Will My Teenager Be A Successful Adult?

The Healthy Family Connections Podcast

Episode 050 · Duration: 00:09:55

Celebrating 50 episodes of the Healthy Family Connections Podcast!

Thank you to all my listeners for joining me on my podcast.

I hope you find the topics we discuss of value and are able to apply the principles, ideas, and solutions to your own family. I love being able to answer your questions each week. Don’t forget, if you ever have a question about parenting your teen, you can always submit it here and I’ll discuss it on a future episode.

Will My Teenager Be A Successful Adult?

It’s easy to let our concerns about our teenagers turn into visions of life failure. This week we’re answering a question from Don of Denver CO.


Don writes:

Will My Teenager Be A Successful Adult?My 13 year old son has been diagnosed as having high functioning autism spectrum disorder. He has a hard time making friends because he interrupts and changes the subject on kids who think he’s weird. Kids avoid him and will call him names, which is really hurtful to him. He plays video games a lot and he does have friends he plays his video games with, so I don’t want to take that away from him. But I’m worried that he won’t learn social skills if he doesn’t make in person friendships. It seems like he’s always in a bad mood because of the way kids treat him. He does his school work reasonably well, but I can’t get him to do anything else around the house or with his older sister or us. It seems like we either fight or leave him alone. I only see this getting worse and I’m worried he’ll be a hermit. What can I do?

Thanks for your question Don, you’ve raised several important issues so let’s get started.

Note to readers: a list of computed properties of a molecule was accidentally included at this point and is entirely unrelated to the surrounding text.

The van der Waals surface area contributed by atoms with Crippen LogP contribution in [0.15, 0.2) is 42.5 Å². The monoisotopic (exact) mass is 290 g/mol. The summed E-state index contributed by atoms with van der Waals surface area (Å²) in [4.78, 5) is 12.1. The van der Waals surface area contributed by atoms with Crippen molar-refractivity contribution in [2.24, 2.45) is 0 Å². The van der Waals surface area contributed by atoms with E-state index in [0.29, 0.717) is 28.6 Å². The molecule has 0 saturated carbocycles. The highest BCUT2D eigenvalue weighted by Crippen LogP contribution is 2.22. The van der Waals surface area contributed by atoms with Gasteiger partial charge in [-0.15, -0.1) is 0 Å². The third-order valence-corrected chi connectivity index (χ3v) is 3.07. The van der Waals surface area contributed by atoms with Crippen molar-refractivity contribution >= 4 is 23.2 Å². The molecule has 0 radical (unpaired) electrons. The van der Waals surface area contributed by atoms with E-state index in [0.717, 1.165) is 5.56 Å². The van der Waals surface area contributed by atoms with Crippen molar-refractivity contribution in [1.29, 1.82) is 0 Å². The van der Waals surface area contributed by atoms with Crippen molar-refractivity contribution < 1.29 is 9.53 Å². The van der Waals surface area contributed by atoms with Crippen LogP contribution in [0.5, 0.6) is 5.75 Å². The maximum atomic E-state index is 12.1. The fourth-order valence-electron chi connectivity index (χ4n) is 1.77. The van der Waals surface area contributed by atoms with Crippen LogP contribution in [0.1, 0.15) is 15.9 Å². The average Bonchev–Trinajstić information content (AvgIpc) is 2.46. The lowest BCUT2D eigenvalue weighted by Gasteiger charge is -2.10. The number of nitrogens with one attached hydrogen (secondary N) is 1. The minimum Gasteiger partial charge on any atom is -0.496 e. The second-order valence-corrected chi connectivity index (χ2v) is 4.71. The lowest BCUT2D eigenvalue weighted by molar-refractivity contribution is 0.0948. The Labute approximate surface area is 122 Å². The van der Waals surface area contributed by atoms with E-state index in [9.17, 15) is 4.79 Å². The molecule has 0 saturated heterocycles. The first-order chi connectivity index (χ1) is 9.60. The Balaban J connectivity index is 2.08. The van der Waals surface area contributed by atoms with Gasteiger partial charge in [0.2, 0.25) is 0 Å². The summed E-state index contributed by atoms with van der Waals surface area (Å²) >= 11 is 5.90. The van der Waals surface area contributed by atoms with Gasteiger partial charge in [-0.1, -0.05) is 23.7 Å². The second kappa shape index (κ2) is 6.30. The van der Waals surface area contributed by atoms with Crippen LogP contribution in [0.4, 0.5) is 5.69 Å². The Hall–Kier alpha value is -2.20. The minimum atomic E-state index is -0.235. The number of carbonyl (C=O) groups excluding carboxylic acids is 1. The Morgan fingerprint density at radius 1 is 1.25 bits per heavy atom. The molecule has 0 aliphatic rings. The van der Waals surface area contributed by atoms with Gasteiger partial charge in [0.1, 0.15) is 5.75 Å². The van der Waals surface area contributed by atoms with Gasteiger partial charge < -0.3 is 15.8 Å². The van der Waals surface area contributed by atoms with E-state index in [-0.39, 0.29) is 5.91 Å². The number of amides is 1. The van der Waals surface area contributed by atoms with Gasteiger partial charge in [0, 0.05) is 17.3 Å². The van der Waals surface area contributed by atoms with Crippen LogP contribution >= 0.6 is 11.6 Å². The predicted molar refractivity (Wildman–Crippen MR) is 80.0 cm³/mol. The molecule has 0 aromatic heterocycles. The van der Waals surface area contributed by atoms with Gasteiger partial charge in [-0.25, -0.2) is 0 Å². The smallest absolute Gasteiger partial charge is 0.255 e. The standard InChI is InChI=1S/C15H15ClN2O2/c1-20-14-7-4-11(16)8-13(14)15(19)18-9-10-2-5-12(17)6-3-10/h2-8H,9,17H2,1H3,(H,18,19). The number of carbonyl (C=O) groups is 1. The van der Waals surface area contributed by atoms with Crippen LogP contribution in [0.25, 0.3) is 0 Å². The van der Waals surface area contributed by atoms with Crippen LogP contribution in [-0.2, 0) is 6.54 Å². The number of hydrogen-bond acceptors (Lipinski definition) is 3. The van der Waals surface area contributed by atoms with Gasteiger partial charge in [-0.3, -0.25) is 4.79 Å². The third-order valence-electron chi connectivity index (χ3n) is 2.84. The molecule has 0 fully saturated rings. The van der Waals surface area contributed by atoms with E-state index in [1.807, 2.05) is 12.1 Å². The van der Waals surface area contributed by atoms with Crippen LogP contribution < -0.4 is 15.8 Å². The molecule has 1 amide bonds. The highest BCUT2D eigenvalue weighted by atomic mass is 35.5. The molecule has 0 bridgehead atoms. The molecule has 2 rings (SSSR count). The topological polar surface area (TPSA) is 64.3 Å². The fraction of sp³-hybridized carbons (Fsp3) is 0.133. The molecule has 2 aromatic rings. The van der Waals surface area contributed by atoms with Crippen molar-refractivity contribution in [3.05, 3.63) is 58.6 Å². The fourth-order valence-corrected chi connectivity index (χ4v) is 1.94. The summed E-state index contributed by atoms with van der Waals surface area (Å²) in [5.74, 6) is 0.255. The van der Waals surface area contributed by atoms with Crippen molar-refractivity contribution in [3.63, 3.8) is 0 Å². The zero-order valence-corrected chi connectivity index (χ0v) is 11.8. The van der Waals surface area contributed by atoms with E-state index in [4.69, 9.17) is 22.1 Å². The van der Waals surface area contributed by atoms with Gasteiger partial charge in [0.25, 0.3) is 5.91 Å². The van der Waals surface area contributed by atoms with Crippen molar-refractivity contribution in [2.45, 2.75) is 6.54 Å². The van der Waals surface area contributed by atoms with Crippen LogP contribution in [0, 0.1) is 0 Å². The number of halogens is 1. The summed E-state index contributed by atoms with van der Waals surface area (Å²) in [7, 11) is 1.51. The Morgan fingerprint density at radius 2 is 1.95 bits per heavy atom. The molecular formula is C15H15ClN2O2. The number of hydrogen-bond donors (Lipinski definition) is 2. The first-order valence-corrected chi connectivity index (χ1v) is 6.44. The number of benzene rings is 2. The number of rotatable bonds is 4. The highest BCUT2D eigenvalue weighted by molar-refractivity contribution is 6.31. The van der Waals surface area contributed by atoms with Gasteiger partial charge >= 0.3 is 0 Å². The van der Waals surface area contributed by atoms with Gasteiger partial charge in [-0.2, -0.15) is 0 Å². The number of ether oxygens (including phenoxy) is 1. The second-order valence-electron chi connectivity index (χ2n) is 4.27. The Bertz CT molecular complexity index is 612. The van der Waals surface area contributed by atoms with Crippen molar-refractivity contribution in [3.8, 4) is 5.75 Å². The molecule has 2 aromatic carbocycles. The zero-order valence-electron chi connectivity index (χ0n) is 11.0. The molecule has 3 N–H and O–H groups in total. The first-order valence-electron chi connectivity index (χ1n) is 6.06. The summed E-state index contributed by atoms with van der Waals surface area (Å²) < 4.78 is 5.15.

High functioning autism means that your son has difficulty reading and responding appropriately to social cues. Therefore adolescence, where young teens are first learning to manage their social relationships can be a very challenging time for these kids. A lot of high functioning autistic kids really enjoy the computer. Often that’s right there in the middle of the sweet spot of their strengths. So that’s where they can excel and feel comfortable. So it’s good that he has that.

What’s less good is that you report that you and he fight about him needing to do other things other than the computer, and that you either give in or fight. Don, we need a third option here because what you’re describing is a parent-teen control battle and Control Battles lead to Parental Burnout and will grind adolescent development to a halt. And we certainly don’t want that.

Create a Healthy Vision

Don, you’re right on two counts: it’s great that your son has computer games that he can enjoy and excel at and it’s important for him to have in-person social time as well, even though that’s hard for him.

And when you’re in the Control Battle such as you are, it’s easy to lose faith in your teenager and end up with a vision of them doing very poorly in life. In your case, you envision your son being a hermit. That’s terrible and we don’t want that for your son and we don’t want that vision in your mind.

Step one is to create a healthy vision of your son. You know his strengths better than I do, but it sounds like he’s essentially responsible. He does his school-work relatively independently and he has computer skills, or at the very least gaming skills. I’m sure he has plenty of other skills as well. He might be extremely mechanically gifted or gifted in art, music, science, math, or more. We need to keep this in mind and realize that there’s plenty of opportunity for him to develop those skills and bring them into the world and into his adulthood. So Don, your vision needs to be of your son bringing his talents successfully into his adulthood.